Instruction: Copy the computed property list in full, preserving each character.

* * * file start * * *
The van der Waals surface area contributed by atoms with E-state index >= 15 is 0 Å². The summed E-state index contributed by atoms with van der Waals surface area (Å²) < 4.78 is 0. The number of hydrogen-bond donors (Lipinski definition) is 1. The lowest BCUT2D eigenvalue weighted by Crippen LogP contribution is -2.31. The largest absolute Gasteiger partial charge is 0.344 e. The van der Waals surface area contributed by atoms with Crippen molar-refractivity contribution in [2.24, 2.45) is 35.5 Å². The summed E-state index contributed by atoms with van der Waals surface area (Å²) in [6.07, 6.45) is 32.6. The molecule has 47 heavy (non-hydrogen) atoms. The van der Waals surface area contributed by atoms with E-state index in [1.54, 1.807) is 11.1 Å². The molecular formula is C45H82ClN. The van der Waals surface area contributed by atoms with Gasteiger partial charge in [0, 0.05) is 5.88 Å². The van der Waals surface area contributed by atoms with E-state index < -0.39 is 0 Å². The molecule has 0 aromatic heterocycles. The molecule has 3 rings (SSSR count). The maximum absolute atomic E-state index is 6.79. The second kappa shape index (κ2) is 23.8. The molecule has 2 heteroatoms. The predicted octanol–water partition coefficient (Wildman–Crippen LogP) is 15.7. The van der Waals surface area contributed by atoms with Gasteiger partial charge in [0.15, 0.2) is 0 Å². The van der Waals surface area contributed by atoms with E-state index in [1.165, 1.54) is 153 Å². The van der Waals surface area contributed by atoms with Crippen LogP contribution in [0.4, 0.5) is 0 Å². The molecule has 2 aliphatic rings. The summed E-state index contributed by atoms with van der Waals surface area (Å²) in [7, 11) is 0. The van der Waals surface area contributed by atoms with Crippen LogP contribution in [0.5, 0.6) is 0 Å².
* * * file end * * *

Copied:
The van der Waals surface area contributed by atoms with E-state index >= 15 is 0 Å². The summed E-state index contributed by atoms with van der Waals surface area (Å²) < 4.78 is 0. The number of hydrogen-bond donors (Lipinski definition) is 1. The lowest BCUT2D eigenvalue weighted by Crippen LogP contribution is -2.31. The largest absolute Gasteiger partial charge is 0.344 e. The van der Waals surface area contributed by atoms with Crippen molar-refractivity contribution in [2.24, 2.45) is 35.5 Å². The summed E-state index contributed by atoms with van der Waals surface area (Å²) in [6.07, 6.45) is 32.6. The molecule has 47 heavy (non-hydrogen) atoms. The van der Waals surface area contributed by atoms with E-state index in [1.54, 1.807) is 11.1 Å². The molecular formula is C45H82ClN. The van der Waals surface area contributed by atoms with Gasteiger partial charge in [0, 0.05) is 5.88 Å². The van der Waals surface area contributed by atoms with E-state index < -0.39 is 0 Å². The molecule has 0 aromatic heterocycles. The molecule has 3 rings (SSSR count). The maximum absolute atomic E-state index is 6.79. The second kappa shape index (κ2) is 23.8. The molecule has 2 heteroatoms. The predicted octanol–water partition coefficient (Wildman–Crippen LogP) is 15.7. The van der Waals surface area contributed by atoms with Gasteiger partial charge in [0.15, 0.2) is 0 Å². The van der Waals surface area contributed by atoms with E-state index in [1.165, 1.54) is 153 Å². The van der Waals surface area contributed by atoms with Crippen LogP contribution in [0.4, 0.5) is 0 Å². The molecule has 2 aliphatic rings. The summed E-state index contributed by atoms with van der Waals surface area (Å²) in [7, 11) is 0. The van der Waals surface area contributed by atoms with Crippen LogP contribution in [0.5, 0.6) is 0 Å².